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Chapter Twenty-Seven
Confronting Yonaguni

The One Archaeologist

One archaeologist has dived at Yonaguni and studied its underwater structures first hand. Others in his profession who have commented have done so from their desks after browsing through photographs or looking at videotape of the structures. As is the case with the armchair geologists, their opinions can only be of limited value until they have dived there themselves.

By contrast the opinion of the only experienced marine archaeologist in the world who has ever dived at Yonaguni must count for a great deal more.

That archaeologist -- whose official report is reproduced in part below -- is Sundaresh from the National Institute of Oceanography in Goa, India. The reader will recall that we dived with him and other NIO archaeologists at Dwarka in March 2000 and again at Pumpuhar in February 2001. Between these expeditions in India, Sundaresh participated with us in an expedition to Yonaguni in September 2000 that had been sponsored once again (as had Robert Schoch’s visit in September 1997) by Seamen’s Club.

Also participating in the September 2000 expedition was Kimiya Homma, a businessman from Hokkaido, whose firm owns two very useful high-tech ROVs (remotely operated vehicles) for unmanned exploration in water too deep to be readily reached by divers. So that an effective search for further structures around Yonaguni could be mounted in the short time available, Homma had brought one of the ROV’s with him and also an expert team of support staff and technical divers.

Because it is a unique document of reference, being – so far – the first and only evaluation of a wide range of Yonaguni’s underwater structures by a marine archaeologist, I reproduce below several sections from Sundaresh’s expedition report. Some of the specific submerged sites that we visited with Sundaresh during the expedition are not yet familiar to the reader from the brief account given in Chapters 1 and 25 but will be described shortly:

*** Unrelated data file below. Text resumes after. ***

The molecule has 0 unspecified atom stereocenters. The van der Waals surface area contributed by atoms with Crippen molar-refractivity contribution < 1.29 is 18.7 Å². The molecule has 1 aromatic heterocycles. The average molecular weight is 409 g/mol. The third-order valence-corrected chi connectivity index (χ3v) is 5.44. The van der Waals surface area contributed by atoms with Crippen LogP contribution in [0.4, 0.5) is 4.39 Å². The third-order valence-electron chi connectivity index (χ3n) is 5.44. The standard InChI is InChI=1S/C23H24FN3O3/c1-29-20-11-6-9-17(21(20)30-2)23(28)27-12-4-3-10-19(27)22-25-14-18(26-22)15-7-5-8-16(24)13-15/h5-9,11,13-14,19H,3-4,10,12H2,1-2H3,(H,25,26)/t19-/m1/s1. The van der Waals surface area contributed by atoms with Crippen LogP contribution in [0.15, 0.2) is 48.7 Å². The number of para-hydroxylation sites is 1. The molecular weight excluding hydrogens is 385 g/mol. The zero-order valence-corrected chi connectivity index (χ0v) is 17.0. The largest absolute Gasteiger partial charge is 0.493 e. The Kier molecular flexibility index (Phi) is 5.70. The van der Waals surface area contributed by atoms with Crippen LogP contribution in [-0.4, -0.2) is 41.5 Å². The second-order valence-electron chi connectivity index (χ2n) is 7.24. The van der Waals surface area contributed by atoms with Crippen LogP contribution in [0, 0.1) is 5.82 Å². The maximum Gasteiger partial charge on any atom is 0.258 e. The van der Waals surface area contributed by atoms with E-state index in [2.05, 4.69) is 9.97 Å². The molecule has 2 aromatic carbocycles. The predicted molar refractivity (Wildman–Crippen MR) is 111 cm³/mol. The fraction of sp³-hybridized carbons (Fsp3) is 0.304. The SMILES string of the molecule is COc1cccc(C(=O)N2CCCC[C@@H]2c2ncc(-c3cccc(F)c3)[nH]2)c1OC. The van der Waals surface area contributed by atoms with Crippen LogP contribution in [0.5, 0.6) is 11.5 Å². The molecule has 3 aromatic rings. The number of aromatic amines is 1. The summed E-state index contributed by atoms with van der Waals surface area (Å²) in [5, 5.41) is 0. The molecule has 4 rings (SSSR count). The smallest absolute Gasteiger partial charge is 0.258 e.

1-12 September 2000


Yonaguni is the most south western island of Japan and closest to Taiwan (about 69 nautical miles). This island is almond shaped with 10 km length from (east to west) and 4 km width (north to south). An international expedition was organized by the Seamen's Club, Ishigaki Japan to further explore the underwater structures in the area. This report describes the archaeological significance of the structures found during the expedition.


Underwater massive structures were found initially by Mr. Aratake a local resident of Yonaguni island during 1986-87. He named this point as Iseki (“Monument”) Point. He was looking for hammerhead sharks schooling around the island, when a massive man-made underwater structure was noticed at a depth of 30 m. This was his first discovery. Later more monuments were found by Aratake and other divers in nearby Tatigami and “Palace” areas.


4.1 Offshore Explorations

Two boats were chartered for explorations off Yonaguni waters from 2 September 2000 to 8 September 2000. The Remotely Operated Vehicle (ROV) was deployed simultaneously with side scan sonar and echosounder. The ROV was operated with generator power supply. The system was operated in waters between 40 to 80 metres depth around Yonaguni. The survey revealed rock cut channel about 1 m wide and more than 20 m long at 2 sea mounts. The ROV observations were confirmed by diving.


5.1 Terraced Structure and Canal

A large terraced structure of about 250 metres long and 25 metres height was studied south of the Arakawabana headland. Known locally as Iseki Point, the terraced structure is bound to the northern side of an elongated, approximately east-west trending structure, designated by Professor Masaaki Kimura, University of the Ryukyus, as an approach road. But our observation of the proposed road-like structure suggests that it is more likely to be a canal. The overall width of the terraced structure is around 100m. From each of the terraces; a staircase leads downwards to the canal(road ?).